Review: Answers for Homeschooling: Top 25 Questions Critics Ask

“What makes this book special,… is the fact that we want to equip you to have confidence in your decision to home educate, and we want to prepare you to defend your choice to the skeptics you will inevitably face along the way.”
~ Israel Wayne

review_answersforhomeschoolingThere are a multitude of questions homeschoolers are faced with. And while some of those questions come from concerned family and friends, there are an equal number of questions we ask of ourselves. Today, we’re excited to share with you Answers for Homeschooling: Top 25 Questions Critics Ask. For the critics around you, and the critic within, this new book by Israel Wayne is sure to help provide answers and offer encouragement.

Israel Wayne is a veteran in the world of homeschooling. Having been homeschooled himself, Mr. Wayne is a much sought after speaker for homeschooling conferences and the author of several homeschooling books. Helping families gain a better understanding of the how of home education, Answers for Homeschooling: Top 25 Questions Critics Ask systematically leads the reader through twenty-five chapters outlining the most pertinent questions homeschoolers face and gives us Biblical wisdom in answering them. Topics include “Is Homeschooling Legal?”, “How Can You Afford to Homeschool?”, “What Does Dad Do in Homeschooling?”, “Is Homeschooling Elitist?”, and more.

For those readers who might be new to our blog, we appreciate all of Mr. Wayne’s books. Thus, when offered an opportunity to preview and review Answers for Homeschooling: Top 25 Questions Critics Ask, we naturally jumped at the chance. In addition to a printed, paperback copy of the book upon publication, we were also given a PDF of Answers for Homeschooling so that we might enjoy the book immediately. While I had intended to read the book over the course of a week, once I began I found I had no inclination to stop. I finished the book in one sitting. For those who are new to homeschooling or perhaps struggling with gaining a better understanding of how to answer these homeschooling questions, we would recommend progressing through the Answers_for_Homeschoolingbook more slowly as there is much to digest.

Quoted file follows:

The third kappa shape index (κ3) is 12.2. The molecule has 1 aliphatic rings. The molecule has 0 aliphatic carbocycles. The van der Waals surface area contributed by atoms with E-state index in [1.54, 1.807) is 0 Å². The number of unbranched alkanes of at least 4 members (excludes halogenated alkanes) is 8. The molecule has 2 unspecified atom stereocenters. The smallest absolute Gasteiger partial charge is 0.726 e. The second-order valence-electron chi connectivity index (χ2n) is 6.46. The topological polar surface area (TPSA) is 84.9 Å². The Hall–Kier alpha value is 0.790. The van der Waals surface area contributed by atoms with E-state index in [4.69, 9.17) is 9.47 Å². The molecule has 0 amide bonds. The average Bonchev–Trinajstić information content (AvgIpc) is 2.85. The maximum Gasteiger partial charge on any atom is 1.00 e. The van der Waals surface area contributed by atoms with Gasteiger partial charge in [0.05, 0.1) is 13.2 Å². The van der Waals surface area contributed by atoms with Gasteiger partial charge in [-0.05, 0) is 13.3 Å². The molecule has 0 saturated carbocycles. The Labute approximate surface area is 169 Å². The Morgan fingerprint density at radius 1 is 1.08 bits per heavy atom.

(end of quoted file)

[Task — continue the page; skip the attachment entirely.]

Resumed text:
As experienced homeschoolers, we were able to appreciate Answers for Homeschooling: Top 25 Questions Critics Ask as confirmation of what the Lord has already shown us, a refresher in how to better answer questions we face, and fascinating history on the adventure of learning and homeschooling. Of particular interest to us were the chapters “Is That How It’s Done in Public School?”, “Isn’t Sheltering a Child Harmful?”, “What About Being Salt and Light in Public School?”, and “Do You Know What Causes That?”. These chapters touched on issues we come across on a regular basis even though we’ve been homeschooling for several years. Readers will find every chapter engaging, simple to follow, and helpful.

Answers for Homeschooling: Top 25 Questions Critics Ask is an exceptional addition to Mr. Wayne’s selection of homeschool books. Being released this month, Answers for Homeschooling is a book we’d love to see in the hands of every homeschooling family. Whether new, struggling, or merely needing answers for those skeptics in your own learning adventure, Answers for Homeschooling: Top 25 Questions Critics Ask offers something for everyone. We pray the Lord blesses this book, and uses it to reach many for His glory and their benefit.